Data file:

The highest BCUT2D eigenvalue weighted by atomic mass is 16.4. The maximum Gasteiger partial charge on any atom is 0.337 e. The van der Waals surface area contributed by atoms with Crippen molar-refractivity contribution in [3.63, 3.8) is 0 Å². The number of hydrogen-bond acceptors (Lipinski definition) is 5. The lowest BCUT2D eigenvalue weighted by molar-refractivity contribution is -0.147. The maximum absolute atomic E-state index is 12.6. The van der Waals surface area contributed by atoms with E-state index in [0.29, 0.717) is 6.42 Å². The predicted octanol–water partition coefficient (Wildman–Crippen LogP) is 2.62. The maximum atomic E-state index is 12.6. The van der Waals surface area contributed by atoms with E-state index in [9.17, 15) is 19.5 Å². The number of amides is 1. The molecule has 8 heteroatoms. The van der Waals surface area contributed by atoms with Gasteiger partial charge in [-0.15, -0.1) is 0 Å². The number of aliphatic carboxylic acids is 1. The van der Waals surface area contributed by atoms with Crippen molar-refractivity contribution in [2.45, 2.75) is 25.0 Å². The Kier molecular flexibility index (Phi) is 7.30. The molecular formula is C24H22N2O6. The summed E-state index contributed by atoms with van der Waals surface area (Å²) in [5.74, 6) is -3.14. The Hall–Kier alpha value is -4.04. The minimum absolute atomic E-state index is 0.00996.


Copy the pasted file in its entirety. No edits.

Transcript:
The highest BCUT2D eigenvalue weighted by atomic mass is 16.4. The maximum Gasteiger partial charge on any atom is 0.337 e. The van der Waals surface area contributed by atoms with Crippen molar-refractivity contribution in [3.63, 3.8) is 0 Å². The number of hydrogen-bond acceptors (Lipinski definition) is 5. The lowest BCUT2D eigenvalue weighted by molar-refractivity contribution is -0.147. The maximum absolute atomic E-state index is 12.6. The van der Waals surface area contributed by atoms with E-state index in [0.29, 0.717) is 6.42 Å². The predicted octanol–water partition coefficient (Wildman–Crippen LogP) is 2.62. The maximum atomic E-state index is 12.6. The van der Waals surface area contributed by atoms with E-state index in [9.17, 15) is 19.5 Å². The number of amides is 1. The molecule has 8 heteroatoms. The van der Waals surface area contributed by atoms with Gasteiger partial charge in [-0.15, -0.1) is 0 Å². The number of aliphatic carboxylic acids is 1. The van der Waals surface area contributed by atoms with Crippen molar-refractivity contribution in [2.45, 2.75) is 25.0 Å². The Kier molecular flexibility index (Phi) is 7.30. The molecular formula is C24H22N2O6. The summed E-state index contributed by atoms with van der Waals surface area (Å²) in [5.74, 6) is -3.14. The Hall–Kier alpha value is -4.04. The minimum absolute atomic E-state index is 0.00996.